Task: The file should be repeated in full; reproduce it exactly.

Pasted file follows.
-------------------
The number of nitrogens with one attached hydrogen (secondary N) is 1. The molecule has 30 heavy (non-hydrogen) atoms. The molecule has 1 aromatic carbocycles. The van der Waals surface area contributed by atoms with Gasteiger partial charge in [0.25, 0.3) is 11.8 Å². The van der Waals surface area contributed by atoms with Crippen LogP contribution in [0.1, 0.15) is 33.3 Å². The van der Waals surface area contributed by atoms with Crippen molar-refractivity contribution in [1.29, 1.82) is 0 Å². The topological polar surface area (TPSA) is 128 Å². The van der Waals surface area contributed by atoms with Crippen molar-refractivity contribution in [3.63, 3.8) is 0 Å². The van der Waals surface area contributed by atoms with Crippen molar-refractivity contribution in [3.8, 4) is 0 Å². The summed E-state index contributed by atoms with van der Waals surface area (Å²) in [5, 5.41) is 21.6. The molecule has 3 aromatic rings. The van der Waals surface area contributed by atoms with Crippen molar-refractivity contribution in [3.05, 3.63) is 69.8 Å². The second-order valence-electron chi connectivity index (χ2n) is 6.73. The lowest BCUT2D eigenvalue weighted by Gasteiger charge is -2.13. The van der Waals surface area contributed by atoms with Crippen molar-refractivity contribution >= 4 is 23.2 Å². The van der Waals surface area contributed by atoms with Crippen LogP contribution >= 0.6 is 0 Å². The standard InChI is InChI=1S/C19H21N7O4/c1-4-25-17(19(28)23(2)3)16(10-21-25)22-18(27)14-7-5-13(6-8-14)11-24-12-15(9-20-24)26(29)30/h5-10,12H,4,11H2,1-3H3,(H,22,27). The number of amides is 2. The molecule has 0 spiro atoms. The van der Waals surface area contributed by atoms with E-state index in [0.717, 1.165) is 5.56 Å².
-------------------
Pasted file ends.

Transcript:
The number of nitrogens with one attached hydrogen (secondary N) is 1. The molecule has 30 heavy (non-hydrogen) atoms. The molecule has 1 aromatic carbocycles. The van der Waals surface area contributed by atoms with Gasteiger partial charge in [0.25, 0.3) is 11.8 Å². The van der Waals surface area contributed by atoms with Crippen LogP contribution in [0.1, 0.15) is 33.3 Å². The van der Waals surface area contributed by atoms with Crippen molar-refractivity contribution in [1.29, 1.82) is 0 Å². The topological polar surface area (TPSA) is 128 Å². The van der Waals surface area contributed by atoms with Crippen molar-refractivity contribution in [3.63, 3.8) is 0 Å². The van der Waals surface area contributed by atoms with Crippen molar-refractivity contribution in [3.8, 4) is 0 Å². The summed E-state index contributed by atoms with van der Waals surface area (Å²) in [5, 5.41) is 21.6. The molecule has 3 aromatic rings. The van der Waals surface area contributed by atoms with Crippen molar-refractivity contribution in [3.05, 3.63) is 69.8 Å². The second-order valence-electron chi connectivity index (χ2n) is 6.73. The lowest BCUT2D eigenvalue weighted by Gasteiger charge is -2.13. The van der Waals surface area contributed by atoms with Crippen molar-refractivity contribution >= 4 is 23.2 Å². The van der Waals surface area contributed by atoms with Crippen LogP contribution >= 0.6 is 0 Å². The standard InChI is InChI=1S/C19H21N7O4/c1-4-25-17(19(28)23(2)3)16(10-21-25)22-18(27)14-7-5-13(6-8-14)11-24-12-15(9-20-24)26(29)30/h5-10,12H,4,11H2,1-3H3,(H,22,27). The number of amides is 2. The molecule has 0 spiro atoms. The van der Waals surface area contributed by atoms with E-state index in [0.717, 1.165) is 5.56 Å².